Malignant Mesothelioma of the Epididymis: A Case Report of a Rare Paratesticular Neoplasm and Literature Review


Background: Malignant mesothelioma of the epididymis is an extremely rare neoplasm with a poor prognosis and high potential of recurrence.

Case Presentation: We report a case of a 28-year-old male with a left painless epididymal nodule. Scrotal ultrasound revealed a nodular mass with mixed echogenicity and Doppler showed increased vascularity. Radical orchidectomy was performed. Histopathological examination concluded to a malignant mesothelioma involving the epididymis. Metastatic workup was negative. The patient has undergone a regular follow-up and has been disease-free within 6 months.
Conclusion: Malignant mesothelium of the epididymis is a diagnosis challenge. Surgery remains the main treatment. A multidisciplinary management should be offered in those cases.


Tumor, malignant, paratesticular, testis


The term mesothelioma is given to tumor which arises from the lining cells of the serous membranes of the various body cavities such as pleura, peritoneum, tunica vaginalis. Mesothelioma of epididymis testis represents a very rare neoplasm and a diagnosis challenge. Pathogenesis of this malignancy remains unclear. Most of the cases are related to occupational exposure to asbestos [1]. We report a case of a 28-year-old male with an epididymal malignant mesothelioma.

Case Presentation

A 28-year-old male, who denied asbestos exposure and smoking history, was referred to our department for painless left scrotal mass since 2 years that had not been gradually increasing. Our patient was admitted since his first assessment and underwent a diagnostic protocol for testicular cancer.

Physical examination revealed a small, firm, painless spherical mass about one centimeter in diameter located in the globus major of the epididymis, without any evidence of involvement of the scrotal skin. There was no hydrocele and no lymphadenopathy. Scrotal ultrasound revealed a nodular mass depending on epididymis with mixed echogenicity and Doppler showed increased vascularity (Figure 1). Extensive preoperative CT-scan staging was performed with no evidence of local lymphadenopathy neither distant metastasis. Blood tests showed normal levels of tumor markers (LDH, AFP, HCG).

Figure 1: Longitudinal ultrasonography of the left hemiscrotum, solid well-defined mass at the superior aspect of the left epididymal head (e), normal left testis (t) and mild hydrocele (h).

During the surgical procedure, the epididymis was exposed through an inguinal incision; the tunica vaginalis was normal and did not contain any excess fluid. The tumor was of the size described above, encapsulated in the globus major of the epididymis, while the rest of the epididymis and testis were macroscopically normal. Left radical orchiectomy was performed. Convalescence was normal. The patient was discharged from hospital one day after the procedure and has remained entirely fit. Microscopic examination of the surgical specimen showed a trabecular cell proliferation in contact witch testis parenchyma and infiltrating rete testis (Figures 2 & 3). Tumor cells were strongly positive for calretinin (Figure 4). The patient didn’t undergo adjuvant chemotherapy and he remained under surveillance with no evidence of progression at last follow-up, with a progression-free survival of six months to date.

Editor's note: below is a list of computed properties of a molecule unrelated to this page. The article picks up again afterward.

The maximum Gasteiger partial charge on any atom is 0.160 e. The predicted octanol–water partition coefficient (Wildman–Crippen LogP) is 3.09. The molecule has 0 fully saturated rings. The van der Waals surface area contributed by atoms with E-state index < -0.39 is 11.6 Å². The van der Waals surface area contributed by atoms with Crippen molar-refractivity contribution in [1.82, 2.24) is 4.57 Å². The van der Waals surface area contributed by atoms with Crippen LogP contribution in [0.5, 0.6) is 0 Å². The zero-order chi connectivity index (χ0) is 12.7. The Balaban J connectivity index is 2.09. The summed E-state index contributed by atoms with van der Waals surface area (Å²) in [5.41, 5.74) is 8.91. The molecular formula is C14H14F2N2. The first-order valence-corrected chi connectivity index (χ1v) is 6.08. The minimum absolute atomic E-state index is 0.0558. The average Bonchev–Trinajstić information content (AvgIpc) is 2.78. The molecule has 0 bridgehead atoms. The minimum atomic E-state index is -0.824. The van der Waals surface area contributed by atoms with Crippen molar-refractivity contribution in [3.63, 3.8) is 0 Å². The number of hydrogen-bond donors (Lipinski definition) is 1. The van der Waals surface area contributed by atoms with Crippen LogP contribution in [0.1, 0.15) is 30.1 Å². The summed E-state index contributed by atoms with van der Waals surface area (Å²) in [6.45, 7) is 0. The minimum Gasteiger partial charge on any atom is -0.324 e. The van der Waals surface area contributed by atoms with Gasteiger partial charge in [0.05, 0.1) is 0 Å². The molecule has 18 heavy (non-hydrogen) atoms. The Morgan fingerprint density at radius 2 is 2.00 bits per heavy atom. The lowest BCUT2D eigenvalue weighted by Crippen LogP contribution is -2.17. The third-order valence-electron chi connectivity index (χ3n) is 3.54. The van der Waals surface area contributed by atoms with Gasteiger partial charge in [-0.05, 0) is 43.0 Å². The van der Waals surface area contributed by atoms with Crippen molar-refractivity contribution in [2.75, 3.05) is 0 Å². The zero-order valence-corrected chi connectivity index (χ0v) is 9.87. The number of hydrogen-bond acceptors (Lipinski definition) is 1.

Figure 2: Trabecular cell proliferation in contact witch testis parenchyma and infiltrating Rete testis (H and E x 250).

Figure 3: Tumor cells with atypic and hyperchromatic nucleus (H and E x 400).

Figure 4: Tumor cells strongly positive for calretinin (× 250).


Mesothelioma usually arises from the pleural or peritoneal cavity. In only 5% of cases, it arises from the tunica vaginalis of the testis. Since the description of the first case in 1957. To this date, less than 250 cases have been reported in literature [2]. The age at onset is between 55 and 75 years. However, 10% of cases have occurred mostly in patients younger than 25-year-old [1].

Many predisposing factors for development of malignant mesothelioma have been considered, but the only well-established risk factor is asbestos exposure [1]. Our patient denied having any previous exposure to asbestos. In most cases, the clinical presentation is unspecific. Those tumors are slow growing, single, small sized, located upon or near the tail of the epididymis. It manifests as a painless scrotal mass associated with hydrocele. Ultrasound has an important role for diagnosis in testicular neoplasms. Malignant mesothelioma is usually characterized by a hypoechoic hydrocele with heterogeneous mass and an increased echogenicity at the periphery. In some cases, multiple paratesticular nodular masses with increased echogenicity arising from the scrotal wall could be found. Another important feature is a decreased vascularity of the lesion by colour Doppler imaging compared to healthy testicular parenchyma [2]. However, ultrasonography is not able to definitively determine the malignant nature of the testicular mass. Our patient had clinical and sonographic features suspecting malignant paratesticular tumor similar to previous description.